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Inclusive ECE

Improving school enrolment through inclusive Early Childhood Education (ECE)

Children with disabilities often remain hidden, with those around them more likely to hold low expectations for their future. Getting them into early childhood settings and breaking down these negative stereotypes is vital to ensure they are able to thrive.

Having successfully opened 18 Community Learning Centers in partnership with Comic Relief, the past year has seen considerable progress in improving the school-readiness of children with disabilities through USDC’s community-led learning program. The existing curriculum used in the centers was refined to ensure it was accessible for children with disabilities, and multiple trainings were delivered to the center caregivers.

There are now 724 children enrolled across the 18 Centers, of which 20% are children with disabilities, far exceeding our expectations at the start of the project. As a community-led project, we have seen several instances where members of the community have donated time, materials and food to help ensure the successful running of the centers. Awareness raising events have also ensured people in the community understand the importance of education for children with disabilities.

Abasi’s parents are extremely pleased and have a restored hope for his future. A future where he can continue to go to school and play an active role in society.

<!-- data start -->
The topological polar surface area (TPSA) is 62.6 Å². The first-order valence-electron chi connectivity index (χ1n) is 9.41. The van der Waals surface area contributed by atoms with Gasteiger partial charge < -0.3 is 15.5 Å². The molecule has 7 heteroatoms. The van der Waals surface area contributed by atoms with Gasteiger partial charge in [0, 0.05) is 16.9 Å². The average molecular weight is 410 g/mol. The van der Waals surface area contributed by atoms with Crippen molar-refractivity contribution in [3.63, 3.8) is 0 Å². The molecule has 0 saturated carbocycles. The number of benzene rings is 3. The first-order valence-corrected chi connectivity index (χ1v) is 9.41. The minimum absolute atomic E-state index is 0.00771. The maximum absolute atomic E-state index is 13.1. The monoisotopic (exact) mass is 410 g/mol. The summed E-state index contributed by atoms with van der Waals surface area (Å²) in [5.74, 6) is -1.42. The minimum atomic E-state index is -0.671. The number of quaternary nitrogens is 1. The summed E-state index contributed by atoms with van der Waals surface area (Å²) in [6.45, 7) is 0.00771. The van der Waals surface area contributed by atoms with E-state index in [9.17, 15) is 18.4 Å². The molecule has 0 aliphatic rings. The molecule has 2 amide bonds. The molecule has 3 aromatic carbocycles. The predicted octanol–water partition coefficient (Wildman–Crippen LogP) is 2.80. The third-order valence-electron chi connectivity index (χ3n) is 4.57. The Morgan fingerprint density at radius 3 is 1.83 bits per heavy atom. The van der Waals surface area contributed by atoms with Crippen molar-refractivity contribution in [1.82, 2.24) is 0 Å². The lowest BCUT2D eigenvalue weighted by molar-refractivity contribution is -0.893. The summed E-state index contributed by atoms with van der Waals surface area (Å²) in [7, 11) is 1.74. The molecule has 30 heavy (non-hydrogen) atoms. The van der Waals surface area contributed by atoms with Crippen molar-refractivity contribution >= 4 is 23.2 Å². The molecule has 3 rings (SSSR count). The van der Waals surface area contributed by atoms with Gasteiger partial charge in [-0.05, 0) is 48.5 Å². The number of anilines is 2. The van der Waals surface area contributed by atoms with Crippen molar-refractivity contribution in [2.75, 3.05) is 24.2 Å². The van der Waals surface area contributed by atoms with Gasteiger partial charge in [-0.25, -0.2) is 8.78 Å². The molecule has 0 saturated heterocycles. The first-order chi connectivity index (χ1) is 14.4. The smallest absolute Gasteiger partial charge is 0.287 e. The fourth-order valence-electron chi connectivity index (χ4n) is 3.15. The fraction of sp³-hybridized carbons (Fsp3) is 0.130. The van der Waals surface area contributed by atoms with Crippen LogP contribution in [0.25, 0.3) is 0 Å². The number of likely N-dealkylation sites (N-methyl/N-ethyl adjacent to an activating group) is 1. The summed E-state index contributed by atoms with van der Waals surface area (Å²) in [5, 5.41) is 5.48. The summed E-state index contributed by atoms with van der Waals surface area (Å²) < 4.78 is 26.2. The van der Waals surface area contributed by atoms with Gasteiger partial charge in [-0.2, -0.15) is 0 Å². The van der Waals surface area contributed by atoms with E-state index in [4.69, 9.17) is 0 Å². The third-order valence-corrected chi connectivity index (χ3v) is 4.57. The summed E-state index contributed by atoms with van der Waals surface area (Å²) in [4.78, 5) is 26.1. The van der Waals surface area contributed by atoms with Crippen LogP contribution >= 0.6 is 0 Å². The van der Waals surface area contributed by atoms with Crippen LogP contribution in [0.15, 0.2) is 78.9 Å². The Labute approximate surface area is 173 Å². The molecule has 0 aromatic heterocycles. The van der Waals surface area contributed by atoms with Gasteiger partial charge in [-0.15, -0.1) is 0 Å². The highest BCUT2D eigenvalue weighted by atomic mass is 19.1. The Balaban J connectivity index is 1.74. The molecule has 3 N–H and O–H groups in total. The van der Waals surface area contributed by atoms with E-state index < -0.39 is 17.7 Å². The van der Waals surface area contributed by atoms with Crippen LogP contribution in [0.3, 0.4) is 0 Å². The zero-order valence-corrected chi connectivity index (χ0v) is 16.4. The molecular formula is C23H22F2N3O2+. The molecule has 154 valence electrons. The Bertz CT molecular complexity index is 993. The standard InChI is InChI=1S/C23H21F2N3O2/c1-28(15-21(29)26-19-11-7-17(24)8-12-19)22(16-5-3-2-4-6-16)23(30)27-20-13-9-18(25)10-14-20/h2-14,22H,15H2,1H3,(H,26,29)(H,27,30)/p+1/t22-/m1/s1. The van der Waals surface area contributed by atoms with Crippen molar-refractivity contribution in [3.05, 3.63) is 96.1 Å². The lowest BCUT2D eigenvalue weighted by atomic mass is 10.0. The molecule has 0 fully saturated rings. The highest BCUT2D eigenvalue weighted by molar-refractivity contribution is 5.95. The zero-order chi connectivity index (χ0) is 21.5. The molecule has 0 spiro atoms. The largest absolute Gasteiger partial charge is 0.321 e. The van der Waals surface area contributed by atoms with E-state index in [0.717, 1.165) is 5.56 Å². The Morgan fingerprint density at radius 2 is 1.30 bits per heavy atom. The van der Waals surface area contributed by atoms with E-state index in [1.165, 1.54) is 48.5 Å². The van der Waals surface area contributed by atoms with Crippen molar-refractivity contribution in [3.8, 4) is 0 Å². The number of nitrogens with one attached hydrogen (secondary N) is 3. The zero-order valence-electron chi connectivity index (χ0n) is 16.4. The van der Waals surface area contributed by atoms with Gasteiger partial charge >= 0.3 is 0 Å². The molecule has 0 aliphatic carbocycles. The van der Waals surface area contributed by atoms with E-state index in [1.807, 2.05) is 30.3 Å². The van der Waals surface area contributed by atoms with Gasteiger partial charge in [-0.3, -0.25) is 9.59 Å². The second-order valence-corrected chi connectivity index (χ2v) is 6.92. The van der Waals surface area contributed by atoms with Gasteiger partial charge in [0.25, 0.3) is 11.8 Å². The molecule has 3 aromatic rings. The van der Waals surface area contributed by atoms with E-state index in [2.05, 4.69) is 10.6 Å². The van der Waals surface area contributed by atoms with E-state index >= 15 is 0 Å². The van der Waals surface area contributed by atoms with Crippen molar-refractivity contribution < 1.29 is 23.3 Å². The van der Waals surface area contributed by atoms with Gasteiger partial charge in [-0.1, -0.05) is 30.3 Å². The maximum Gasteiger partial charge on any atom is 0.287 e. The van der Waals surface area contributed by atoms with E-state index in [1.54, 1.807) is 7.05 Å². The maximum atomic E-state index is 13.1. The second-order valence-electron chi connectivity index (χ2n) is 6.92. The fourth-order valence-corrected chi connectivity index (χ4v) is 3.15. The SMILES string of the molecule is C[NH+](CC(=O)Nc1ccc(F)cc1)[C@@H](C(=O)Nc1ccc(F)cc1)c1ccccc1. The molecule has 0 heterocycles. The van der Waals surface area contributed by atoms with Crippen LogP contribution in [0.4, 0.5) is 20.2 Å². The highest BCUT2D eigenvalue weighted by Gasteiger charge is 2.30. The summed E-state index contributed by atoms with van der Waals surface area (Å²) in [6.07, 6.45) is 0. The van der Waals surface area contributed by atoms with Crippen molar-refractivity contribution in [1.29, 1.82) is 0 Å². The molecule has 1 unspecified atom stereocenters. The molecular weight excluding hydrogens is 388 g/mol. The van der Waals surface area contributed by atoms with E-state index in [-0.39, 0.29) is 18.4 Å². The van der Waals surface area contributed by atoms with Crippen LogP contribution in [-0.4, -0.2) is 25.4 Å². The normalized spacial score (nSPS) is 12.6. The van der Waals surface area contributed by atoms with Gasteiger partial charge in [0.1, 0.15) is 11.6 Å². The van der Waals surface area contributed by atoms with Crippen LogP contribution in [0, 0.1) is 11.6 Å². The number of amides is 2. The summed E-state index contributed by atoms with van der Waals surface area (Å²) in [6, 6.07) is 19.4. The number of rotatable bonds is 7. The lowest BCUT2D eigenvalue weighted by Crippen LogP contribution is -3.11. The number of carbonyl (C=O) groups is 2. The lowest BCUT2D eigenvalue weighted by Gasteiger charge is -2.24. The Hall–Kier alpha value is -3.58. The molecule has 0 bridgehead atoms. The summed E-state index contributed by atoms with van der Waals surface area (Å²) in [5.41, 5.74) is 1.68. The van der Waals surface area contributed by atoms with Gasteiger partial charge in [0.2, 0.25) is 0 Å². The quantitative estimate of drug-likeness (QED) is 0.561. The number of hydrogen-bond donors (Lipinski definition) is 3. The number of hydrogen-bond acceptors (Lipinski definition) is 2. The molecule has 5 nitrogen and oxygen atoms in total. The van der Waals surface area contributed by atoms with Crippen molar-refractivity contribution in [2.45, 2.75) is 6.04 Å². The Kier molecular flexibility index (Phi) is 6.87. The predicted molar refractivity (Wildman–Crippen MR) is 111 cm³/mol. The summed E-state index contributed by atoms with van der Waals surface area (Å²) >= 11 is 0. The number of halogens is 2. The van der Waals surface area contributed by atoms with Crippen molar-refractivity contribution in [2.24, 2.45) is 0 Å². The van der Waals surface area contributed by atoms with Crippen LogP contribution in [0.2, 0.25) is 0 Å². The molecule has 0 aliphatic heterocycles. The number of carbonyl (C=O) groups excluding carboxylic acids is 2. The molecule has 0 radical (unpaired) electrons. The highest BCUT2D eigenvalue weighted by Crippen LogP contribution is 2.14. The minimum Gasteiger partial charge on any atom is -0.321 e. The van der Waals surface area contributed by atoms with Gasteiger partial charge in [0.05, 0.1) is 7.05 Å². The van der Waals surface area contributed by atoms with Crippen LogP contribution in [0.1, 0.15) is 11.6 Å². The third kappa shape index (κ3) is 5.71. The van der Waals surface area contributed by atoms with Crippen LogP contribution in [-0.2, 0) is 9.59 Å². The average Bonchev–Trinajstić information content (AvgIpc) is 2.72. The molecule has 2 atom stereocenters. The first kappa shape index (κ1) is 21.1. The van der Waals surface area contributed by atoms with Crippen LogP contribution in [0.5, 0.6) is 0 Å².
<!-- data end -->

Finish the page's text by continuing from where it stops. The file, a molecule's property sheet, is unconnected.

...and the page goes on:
Abasi’s Story

Abasi is a four-year-old boy living in a village in northern Uganda. When Abasi was three weeks old, he became extremely unwell, and his health continued to deteriorate. He was referred to the general hospital for treatment and while there, he had several seizures. It wasn’t until much later that his parents realized that Abasi was unable sit upright or crawl, like other children the same age were able to do. They were extremely worried and unsure what was wrong.

When Abasi was three, his mother heard about the inclusive ECE project, where children with disabilities were being enrolled alongside children without disabilities in community-led programme. She expressed her interest and Abasi was immediately enrolled. Abasi received a formal medical assessment through the project, where he was diagnosed with cerebral palsy. Abasi’s parents received support through the project’s parent support group, as well as regular home visits from project staff. They learnt about basic physical therapy exercises that they could do with Abasi at home to aid his development.

Now, Abasi is able to crawl and can stand upright when holding onto an object for support. He is doing well at the center and enjoys playing with the other children. Abasi’s parents are extremely pleased and have a restored hope for his future. A future where he can continue to go to school and play an active role in society, just like other children with disabilities reached through the project.

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